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Investor confidence 'reeling' over Feed-in Tariff review

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Investor confidence 'reeling' over Feed-in Tariff review


Published by 24publishing for in Communities and also in Environment, Housing

Investor confidence 'reeling' over Feed-in Tariff review Investor confidence 'reeling' over Feed-in Tariff review

Government moves to prevent green energy subsidies going to commercial solar farms have been criticised by farmers who warn a lack of support for the schemes is a "huge missed opportunity".

Ministers announced they were reviewing the incentive scheme designed to boost small-scale renewables because they were concerned about large-scale solar farms being built in the countryside and cashing in on the funding.

But the National Farmers' Union said the large-scale solar schemes could provide green energy and boost the renewables industry without damaging the landscape, with the land also used for anything from free-range chickens to wildflower meadows.

Feed-in tariffs, which are financed by small increases on household energy bills, pay people and organisations for the "green" electricity they generate from small scale solar panels, wind turbines and other renewables.

But with subsidies paying out for solar electricity installations of up to five megawatts, the equivalent of 200 homes having the panels on their roofs, solar farms which stretch over a number of acres are being given the go-ahead.

The NFU's Jonathan Scurlock, chief policy adviser on renewable energy, said he was "gobsmacked" by the decision to review the feed-in tariffs scheme, which has undermined investment in large scale solar and renewable energy made from farm waste in a process known as anaerobic digestion.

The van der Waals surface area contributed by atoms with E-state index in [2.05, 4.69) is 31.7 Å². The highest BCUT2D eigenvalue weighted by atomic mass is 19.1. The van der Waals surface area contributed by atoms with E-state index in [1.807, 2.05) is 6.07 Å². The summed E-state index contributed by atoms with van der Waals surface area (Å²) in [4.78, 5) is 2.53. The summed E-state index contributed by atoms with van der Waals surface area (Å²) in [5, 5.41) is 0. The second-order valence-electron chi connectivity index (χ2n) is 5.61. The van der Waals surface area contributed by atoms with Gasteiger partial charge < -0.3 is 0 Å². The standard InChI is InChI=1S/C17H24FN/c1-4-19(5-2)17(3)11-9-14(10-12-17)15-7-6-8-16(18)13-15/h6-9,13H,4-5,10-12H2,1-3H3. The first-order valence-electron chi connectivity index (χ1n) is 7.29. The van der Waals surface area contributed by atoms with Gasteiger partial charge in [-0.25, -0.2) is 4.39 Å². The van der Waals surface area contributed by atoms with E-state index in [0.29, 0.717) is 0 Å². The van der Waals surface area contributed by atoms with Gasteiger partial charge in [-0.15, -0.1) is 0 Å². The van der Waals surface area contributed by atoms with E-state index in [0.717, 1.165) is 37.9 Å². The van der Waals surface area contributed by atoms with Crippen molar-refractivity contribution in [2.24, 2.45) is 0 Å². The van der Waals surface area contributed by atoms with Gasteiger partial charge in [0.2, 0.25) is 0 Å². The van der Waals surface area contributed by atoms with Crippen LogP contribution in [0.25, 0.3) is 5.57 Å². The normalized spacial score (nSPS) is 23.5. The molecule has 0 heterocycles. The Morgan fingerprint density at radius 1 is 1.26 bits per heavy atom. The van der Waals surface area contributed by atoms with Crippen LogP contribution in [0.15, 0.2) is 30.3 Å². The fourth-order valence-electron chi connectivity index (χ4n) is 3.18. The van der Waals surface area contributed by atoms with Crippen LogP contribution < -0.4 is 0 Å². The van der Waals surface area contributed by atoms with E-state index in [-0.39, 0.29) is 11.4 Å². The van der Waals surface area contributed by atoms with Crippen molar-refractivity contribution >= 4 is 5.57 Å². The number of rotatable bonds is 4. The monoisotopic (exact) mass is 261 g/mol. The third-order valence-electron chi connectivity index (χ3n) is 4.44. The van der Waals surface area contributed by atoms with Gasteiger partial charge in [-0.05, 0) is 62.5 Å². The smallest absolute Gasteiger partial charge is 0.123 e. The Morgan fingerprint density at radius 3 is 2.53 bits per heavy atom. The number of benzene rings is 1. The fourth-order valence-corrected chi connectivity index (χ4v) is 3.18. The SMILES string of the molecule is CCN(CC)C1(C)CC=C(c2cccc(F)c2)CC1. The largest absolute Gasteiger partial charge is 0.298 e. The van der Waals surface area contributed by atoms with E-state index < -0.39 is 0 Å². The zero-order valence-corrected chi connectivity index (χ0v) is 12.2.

Dr Scurlock said that the feed-in tariffs had always been expected to lead to the construction of a number of solar farms which would drive development of the supply chain but would ultimately be constrained by the sites and financing available.

The review looks at installations above 50 kilowatts (kW) - the equivalent of solar panels on around 20 homes - and as a result has not only thrown solar farms into turmoil, but projects by farmers to install the technology on barn roofs, as well as school, community and social housing schemes.

While the review looks at stopping subsidies to large-scale solar, it will also examine increasing payments for on-farm anaerobic digestion (AD). But Dr Scurlock said the current uncertainty surrounding the review had brought AD projects in the pipeline to a "screaming halt".

"We're seeing investor confidence reeling as a consequence of this. It's a very poor message to send out to investors in green energy," he said.

"It's bad news for all the farmers and their development partners who have committed tens of thousands of pounds so far in project development on the basis of a government-guaranteed, copper-bottomed renewable energy scheme."

He said the amount of land given over to solar farms would probably only reach 1,000 hectares by 2020 - a tiny fraction of the countryside - with most of the panels on flat land where they would not impede the view.

He said farmers had thought about the implications of taking land away from agricultural production, but added that solar farms were a "temporary and reversible" use of farmland.

"There are opportunities for dual-purpose use of land," he said.

Dual uses could include grazing sheep on the land between the solar panels, or using the fields for free-range poultry.

The land could also be managed for wildlife, benefiting from agri-environment schemes which pay landowners to take steps such as planting nectar-rich flowers, providing areas for ground-nesting birds or setting up bird and bat boxes.

Solar companies and affected organisations are considering applying for judicial review of the decision to review the tariffs.

A spokeswoman for the Department of Energy and Climate Change said: "We don't want large scale solar installations to be claiming money meant for householders, small businesses and communities which is why we've launched a review.

"Farmers have an important role to play in green energy, not least in anaerobic digestion which is why we're looking to see if we're providing enough support for this technology.

"We will act on both of these issues by the summer to help bring long term certainty to the market while at the same time encouraging homes, communities and small firms to produce their own green electricity."


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